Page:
Enterprise software giants use armies of salespeople to hawk imperfect products and endless updates. The two Australian billionaires behind Atlassian have built smarter tools that sell themselves. Just ask Tesla, Snapchat, NASA and the entire Ivy League
Mike Cannon-Brookes (left) and Scott Farquhar started Atlassian to avoid getting “real jobs” after college. Half of Australia’s computer science grads apply to their company Image: James Horan for Forbes
Fresh off the red-eye from San Francisco, Mike Cannon-Brookes enters a rented office space in Midtown Manhattan to seal the biggest deal in his company’s history. Dressed in a Detroit Tigers T-shirt and blue baseball cap, he greets the room in an undulating Australian twang. Seated around a conference table are executives from his collaboration-software firm, Atlassian, which is in the final push to acquire Trello, a smaller competitor whose founder, Michael Pryor, is also present. For four hours, Cannon-Brookes relentlessly sells the importance of achieving scale and the benefits of uniting their rival firms.
Pryor is convinced. One month later, in January 2017, Atlassian will officially acquire Trello in a $425 million deal that will help send company shares up 47 percent in four months and add $820 million to the fortunes of Cannon-Brookes and his co-founder, Scott Farquhar. The 37-year-old Aussies, who dress more like off-duty surfers than top-flight executives, are worth $2.6 billion each.
That ascent has vastly outstripped the pair’s humble objective when starting Atlassian in 2002: Dodging a lifetime of corporate IT drudgery. “Our aspirations were literally just to not get a real job,” Farquhar admits, “and to not have to wear a suit.” Those aims thoroughly satisfied, they have managed to reach a few extra milestones as well: A blockbuster IPO in 2015, annual revenues approaching $600 million and status as one of the most successful technology startups in Australian history.
The founders, who serve as Atlassian’s co-chief executives, freely acknowledge the improbability of their meteoric rise. “I think we’re completely under-skilled and under-experienced for the job that we’re in,” Cannon-Brookes deadpans. But despite the self-effacement, they have unquestionably built a highly disciplined business with a continually expanding global footprint. What began as Jira, a bug-tracking tool for software developers, has since morphed into over a dozen collaboration products used by many of the world’s most prominent innovators, including NASA, Snapchat, Twilio and Spotify.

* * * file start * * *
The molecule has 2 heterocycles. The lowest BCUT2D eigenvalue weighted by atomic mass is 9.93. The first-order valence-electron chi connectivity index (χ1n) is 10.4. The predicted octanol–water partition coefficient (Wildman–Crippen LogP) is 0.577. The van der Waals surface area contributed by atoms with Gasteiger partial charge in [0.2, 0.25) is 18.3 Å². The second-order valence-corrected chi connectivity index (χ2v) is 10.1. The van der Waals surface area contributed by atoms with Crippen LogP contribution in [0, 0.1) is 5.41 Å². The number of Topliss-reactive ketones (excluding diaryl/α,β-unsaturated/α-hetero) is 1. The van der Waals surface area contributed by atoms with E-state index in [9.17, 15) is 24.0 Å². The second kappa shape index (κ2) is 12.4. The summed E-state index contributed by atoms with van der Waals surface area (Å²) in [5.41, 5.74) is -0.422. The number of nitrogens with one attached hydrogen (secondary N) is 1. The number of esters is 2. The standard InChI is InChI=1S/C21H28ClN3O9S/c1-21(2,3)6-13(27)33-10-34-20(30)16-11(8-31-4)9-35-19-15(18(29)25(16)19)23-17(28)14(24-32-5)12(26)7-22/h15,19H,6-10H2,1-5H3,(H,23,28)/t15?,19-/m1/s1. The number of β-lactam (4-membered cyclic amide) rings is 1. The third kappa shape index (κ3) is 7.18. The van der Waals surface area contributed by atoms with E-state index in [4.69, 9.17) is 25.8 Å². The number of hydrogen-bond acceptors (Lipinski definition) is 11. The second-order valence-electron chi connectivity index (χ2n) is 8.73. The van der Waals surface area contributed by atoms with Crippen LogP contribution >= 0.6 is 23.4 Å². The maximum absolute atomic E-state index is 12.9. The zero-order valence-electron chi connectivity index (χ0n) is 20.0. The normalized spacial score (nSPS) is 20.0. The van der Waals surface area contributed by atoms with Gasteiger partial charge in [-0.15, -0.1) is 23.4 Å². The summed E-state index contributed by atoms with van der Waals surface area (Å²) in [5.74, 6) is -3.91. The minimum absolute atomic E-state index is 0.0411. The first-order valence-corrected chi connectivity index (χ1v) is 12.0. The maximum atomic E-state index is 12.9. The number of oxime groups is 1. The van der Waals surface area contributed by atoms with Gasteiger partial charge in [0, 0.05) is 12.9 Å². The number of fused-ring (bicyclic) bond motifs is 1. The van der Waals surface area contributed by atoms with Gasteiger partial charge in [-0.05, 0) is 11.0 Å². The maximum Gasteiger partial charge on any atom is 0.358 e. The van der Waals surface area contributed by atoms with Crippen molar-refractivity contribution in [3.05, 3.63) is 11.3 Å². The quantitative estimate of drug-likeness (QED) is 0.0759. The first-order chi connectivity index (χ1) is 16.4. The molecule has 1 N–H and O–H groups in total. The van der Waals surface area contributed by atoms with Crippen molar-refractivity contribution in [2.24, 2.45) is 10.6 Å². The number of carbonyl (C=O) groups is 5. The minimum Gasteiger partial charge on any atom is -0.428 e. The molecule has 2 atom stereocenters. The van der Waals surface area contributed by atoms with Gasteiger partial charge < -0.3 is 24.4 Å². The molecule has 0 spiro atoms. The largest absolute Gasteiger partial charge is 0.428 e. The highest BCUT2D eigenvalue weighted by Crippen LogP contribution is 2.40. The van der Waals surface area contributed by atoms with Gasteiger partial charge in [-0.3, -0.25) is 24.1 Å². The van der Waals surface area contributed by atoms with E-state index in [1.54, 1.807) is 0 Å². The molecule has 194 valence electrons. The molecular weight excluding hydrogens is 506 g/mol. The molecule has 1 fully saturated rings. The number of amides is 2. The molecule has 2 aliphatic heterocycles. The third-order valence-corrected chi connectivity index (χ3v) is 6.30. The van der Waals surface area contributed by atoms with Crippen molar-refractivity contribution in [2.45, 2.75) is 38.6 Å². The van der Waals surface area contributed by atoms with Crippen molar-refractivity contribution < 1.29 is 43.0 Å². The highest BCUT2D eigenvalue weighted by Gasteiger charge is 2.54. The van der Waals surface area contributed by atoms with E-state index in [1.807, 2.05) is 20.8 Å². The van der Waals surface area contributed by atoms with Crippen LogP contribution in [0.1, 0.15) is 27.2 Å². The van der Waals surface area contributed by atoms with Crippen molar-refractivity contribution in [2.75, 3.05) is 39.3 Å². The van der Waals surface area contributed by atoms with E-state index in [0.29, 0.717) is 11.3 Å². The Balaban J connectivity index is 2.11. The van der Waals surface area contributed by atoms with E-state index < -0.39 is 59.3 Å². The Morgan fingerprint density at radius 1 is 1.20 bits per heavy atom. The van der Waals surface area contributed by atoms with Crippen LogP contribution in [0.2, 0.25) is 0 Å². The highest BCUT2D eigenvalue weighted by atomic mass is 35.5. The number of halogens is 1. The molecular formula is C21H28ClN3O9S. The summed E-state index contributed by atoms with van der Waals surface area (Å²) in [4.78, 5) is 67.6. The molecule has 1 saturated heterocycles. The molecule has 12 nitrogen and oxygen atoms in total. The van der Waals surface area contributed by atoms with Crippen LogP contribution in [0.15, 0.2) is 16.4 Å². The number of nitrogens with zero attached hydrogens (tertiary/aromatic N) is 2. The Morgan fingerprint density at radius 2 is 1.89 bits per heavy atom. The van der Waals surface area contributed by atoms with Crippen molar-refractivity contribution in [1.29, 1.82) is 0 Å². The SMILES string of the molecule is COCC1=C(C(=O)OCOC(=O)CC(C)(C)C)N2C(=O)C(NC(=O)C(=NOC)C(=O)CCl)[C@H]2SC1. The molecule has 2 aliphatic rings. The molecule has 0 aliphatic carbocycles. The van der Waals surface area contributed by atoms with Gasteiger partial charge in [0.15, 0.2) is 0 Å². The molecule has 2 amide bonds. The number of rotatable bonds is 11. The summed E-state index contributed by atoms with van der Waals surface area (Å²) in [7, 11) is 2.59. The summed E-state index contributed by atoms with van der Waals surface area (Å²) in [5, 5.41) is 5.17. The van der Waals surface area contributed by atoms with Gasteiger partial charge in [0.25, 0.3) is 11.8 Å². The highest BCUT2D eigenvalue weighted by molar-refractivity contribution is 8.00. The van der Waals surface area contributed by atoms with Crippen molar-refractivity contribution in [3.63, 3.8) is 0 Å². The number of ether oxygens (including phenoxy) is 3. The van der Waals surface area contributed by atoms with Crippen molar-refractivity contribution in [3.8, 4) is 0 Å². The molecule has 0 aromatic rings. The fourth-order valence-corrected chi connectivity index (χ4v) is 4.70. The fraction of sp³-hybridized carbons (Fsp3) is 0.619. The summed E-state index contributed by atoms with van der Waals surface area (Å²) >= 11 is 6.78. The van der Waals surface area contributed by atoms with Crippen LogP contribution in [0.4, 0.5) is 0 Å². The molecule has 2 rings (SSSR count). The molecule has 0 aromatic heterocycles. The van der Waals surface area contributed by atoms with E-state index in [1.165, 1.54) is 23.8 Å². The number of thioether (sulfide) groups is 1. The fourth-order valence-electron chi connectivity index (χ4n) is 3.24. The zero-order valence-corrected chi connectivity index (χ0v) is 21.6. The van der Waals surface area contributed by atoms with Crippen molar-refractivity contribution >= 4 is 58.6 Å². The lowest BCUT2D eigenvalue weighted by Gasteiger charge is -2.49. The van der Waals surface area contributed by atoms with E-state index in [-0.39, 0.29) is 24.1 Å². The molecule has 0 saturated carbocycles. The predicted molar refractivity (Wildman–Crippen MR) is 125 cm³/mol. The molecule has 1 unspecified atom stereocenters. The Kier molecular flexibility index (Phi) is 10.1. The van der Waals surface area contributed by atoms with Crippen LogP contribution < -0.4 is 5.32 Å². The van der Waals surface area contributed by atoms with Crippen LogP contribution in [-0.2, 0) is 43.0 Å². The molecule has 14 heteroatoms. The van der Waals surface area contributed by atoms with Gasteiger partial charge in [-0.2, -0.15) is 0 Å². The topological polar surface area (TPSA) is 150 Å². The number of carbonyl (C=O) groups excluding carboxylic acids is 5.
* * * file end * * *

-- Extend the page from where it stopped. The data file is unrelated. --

Atlassian has 85,000 customers who pay as little as a few dollars per person per month for access to its software. Confluence, its knowledge-sharing app for teams, is its most popular after Jira. Other products include Bitbucket, an online repository for storing code; Bamboo, a technical-workflow interface; and Hipchat, a messaging service that competes with Slack. Trello, the latest addition, is a project-management tool that helps Atlassian further appeal to individuals and smaller, less technical teams.
In essence, Atlassian has taken on the unsexy mission of bridging organisational and communication gaps. If the back-end seems dry, the applications are anything but. When developing the software underpinning Tesla’s electric car, Elon Musk turned to Atlassian. SpaceX is using its software to coordinate coding teams and rocket scientists, and NASA relied on it to help plan the Curiosity Rover’s mission to Mars. The customer list extends further: Airbnb, BMW, BlackRock, Sotheby’s, Paypal, all eight Ivy League universities and 85 percent of the 100 largest companies in America.
That success has come despite Farquhar and Cannon-Brookes’ insistence on skirting industry norms. Atlassian has no sales staff, unheard of in the hypercompetitive world of enterprise software. And in an era when some tech leaders helm more than one multibillion-dollar venture (Jack Dorsey, Elon Musk), the co-founders are the conspicuous duo leading a single entity.
Growth has come easily so far, but the pressure is on for Atlassian—which posted just a $4.4 million profit last year—to prove it deserves its $8 billion market cap. And as it ventures further from its technical core competency, competitors are anything but idle. Smaller startups like Slack and Asana are nibbling away at market share, while industry giants like Microsoft pose a persistent threat from above.